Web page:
Heading back to the PCT

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Hey everyone, it has been a while between posts with a lot happening. I don’t think I’ve posted anything since releasing my PCT walkumentary back in December.  This summer was one of the bussiest fire seasons I can remember which saw me preoccupied from early January right through until late May. Things really only quietened down at the start of this month.

Many months of 14+ hour shifts, initially for 10 days on and 2 off, working on the ground to oversee more than 100 firefighters, heavy machines and aircraft; working in an Incident Management Team to coordinate operations; flying around to direct the air attack from above; and then launching from fire supression into a fuel reduction burn program. It is fatiguing and takes its toll.  Luciky for me, our committment to the job is rewarded with generous leave entitlements. So, as July approaches, like many others, I am taking a well earned break from work.

But what to do with five weeks off? I’m heading back to the PCT, of course and can’t wait. Just over a week to go before flying out!

Why? For a couple of reasons.

Number one, I really want to walk the last 70 miles from Rainy Pass to the US-Canadian border that I missed last year. It has been eating away at me and is just something I have to do. But as it turned out, I probably couldn’t have completed the last section of trail even if it was opened or by taking the alternate route around the fire closure, given the rescue mission that needed my immediate attention on reaching Winthrop (see earlier post Zeal and Alarm).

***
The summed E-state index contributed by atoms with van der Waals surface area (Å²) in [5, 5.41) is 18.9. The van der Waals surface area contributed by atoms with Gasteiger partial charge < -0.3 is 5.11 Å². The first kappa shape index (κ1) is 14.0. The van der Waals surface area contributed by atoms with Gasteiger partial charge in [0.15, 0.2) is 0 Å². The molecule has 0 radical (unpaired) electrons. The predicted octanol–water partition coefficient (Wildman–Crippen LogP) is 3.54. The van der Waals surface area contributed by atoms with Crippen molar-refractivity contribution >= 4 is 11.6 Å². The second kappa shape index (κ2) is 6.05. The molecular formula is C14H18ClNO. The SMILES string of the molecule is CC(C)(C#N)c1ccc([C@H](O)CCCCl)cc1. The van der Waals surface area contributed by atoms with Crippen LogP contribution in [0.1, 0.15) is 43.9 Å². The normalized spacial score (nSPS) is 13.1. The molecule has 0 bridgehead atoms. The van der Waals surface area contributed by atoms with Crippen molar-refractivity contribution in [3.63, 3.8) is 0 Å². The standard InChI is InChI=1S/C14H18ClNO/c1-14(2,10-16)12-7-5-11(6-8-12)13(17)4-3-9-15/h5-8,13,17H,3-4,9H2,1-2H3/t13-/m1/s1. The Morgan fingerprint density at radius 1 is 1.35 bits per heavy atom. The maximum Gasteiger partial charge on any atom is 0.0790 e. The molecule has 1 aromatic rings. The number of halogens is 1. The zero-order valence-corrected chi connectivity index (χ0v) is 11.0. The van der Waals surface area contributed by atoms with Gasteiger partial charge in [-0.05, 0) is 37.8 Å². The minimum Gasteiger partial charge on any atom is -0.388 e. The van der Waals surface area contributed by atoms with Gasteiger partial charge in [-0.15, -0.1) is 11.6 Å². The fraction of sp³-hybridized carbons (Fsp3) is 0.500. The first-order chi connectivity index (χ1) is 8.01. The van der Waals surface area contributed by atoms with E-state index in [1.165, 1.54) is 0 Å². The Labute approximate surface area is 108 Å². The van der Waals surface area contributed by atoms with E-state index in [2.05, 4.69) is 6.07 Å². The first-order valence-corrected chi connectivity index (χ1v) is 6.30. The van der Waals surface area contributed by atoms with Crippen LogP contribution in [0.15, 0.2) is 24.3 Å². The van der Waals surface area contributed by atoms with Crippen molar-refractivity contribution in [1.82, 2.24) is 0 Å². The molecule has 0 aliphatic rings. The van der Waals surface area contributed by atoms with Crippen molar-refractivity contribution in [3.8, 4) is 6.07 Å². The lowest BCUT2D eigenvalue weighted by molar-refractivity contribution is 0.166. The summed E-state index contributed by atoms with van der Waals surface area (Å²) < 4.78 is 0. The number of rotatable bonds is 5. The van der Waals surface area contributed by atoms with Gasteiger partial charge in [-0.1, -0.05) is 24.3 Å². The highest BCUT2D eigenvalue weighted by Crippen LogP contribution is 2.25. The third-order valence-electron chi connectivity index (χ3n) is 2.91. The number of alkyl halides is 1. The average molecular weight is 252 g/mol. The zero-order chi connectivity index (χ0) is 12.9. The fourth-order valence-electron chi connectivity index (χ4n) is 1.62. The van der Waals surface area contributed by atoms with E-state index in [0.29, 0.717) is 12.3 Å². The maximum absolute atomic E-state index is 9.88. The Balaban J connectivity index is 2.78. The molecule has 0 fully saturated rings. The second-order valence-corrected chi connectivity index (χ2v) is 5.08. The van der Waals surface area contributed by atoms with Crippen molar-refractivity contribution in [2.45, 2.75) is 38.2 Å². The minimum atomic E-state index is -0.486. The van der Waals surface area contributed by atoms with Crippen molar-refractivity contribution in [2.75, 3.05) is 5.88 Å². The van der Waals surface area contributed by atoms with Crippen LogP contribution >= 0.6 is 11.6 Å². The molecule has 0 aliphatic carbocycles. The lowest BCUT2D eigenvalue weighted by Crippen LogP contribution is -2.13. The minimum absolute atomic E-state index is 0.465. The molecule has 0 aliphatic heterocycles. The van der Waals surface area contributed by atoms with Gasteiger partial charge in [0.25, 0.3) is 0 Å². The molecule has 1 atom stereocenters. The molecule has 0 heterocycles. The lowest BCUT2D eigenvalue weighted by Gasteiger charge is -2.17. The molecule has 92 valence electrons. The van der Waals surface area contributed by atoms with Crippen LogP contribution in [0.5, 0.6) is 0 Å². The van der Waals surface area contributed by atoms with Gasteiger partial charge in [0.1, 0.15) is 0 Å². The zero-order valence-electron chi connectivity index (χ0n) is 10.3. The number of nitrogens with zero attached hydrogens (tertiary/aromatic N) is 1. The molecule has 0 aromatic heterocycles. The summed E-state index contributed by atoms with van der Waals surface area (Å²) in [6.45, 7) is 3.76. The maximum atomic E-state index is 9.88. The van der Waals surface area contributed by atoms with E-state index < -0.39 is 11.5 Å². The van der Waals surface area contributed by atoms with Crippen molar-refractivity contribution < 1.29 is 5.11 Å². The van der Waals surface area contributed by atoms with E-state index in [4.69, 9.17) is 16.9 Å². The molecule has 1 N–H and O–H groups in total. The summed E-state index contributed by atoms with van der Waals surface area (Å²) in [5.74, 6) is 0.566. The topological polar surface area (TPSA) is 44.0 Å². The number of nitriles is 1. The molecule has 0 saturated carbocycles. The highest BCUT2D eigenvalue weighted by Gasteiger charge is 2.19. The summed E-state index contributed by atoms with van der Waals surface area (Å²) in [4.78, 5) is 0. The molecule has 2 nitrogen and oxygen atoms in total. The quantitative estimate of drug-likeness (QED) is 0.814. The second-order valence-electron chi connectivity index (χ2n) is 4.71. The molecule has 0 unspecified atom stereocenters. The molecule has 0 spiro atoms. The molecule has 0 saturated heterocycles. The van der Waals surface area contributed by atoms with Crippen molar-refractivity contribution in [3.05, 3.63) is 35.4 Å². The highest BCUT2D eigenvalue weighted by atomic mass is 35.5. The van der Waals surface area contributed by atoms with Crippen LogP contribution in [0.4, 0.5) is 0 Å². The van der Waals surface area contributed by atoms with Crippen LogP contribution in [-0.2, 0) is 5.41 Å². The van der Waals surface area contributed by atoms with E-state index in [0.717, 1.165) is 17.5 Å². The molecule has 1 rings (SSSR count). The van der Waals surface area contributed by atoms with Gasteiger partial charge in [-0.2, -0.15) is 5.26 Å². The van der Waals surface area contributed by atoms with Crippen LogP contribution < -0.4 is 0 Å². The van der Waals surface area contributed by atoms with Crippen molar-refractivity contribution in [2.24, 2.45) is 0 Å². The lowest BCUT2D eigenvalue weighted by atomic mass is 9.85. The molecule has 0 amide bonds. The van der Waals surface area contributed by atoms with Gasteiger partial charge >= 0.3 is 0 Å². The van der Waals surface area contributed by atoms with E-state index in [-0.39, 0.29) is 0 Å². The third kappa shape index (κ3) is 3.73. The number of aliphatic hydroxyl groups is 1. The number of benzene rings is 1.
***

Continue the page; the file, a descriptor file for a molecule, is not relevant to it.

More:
Number two, Washington has to be one of the most spectacular sections of the PCT. Snow capped peaks, clear running rivers, tall timbers and lush green meadows. What is not to love about the place? Well, wildfire smoke that is for sure. It was damn smoky walking through in August last year. Some days the smoke was so thick it was hard to see the adjacent ridge tops. Hopefully this year by timing my visit in July I can skip the worst of the fire season and truly appreciate the beauty of Washington without choking on the brown haze.

The view into Snoqualmie Pass last year:


Number three, because the trail is there and because I can. I have a 5 year visa for the US and after all the effort to obtain it, plus permits for the trail and to cross into Canada why not use them. I couldn’t think of a better way to spend five weeks that meandering through the forest, camping out under the stars and being emersed in the great outdoors.

I don’t think I’ll do a daily blog this time around and am more likley to post once every couple of days from resupply points so stay tuned.

For now, a timber monument in a cleared strip of trees between two countries beckons – catch you out there.



  1. I hope you enjoy finishing your journey Mick. You’ll be way in front of me and be right at the extreme front if the 2019 nobo pack. Best of luck with it.

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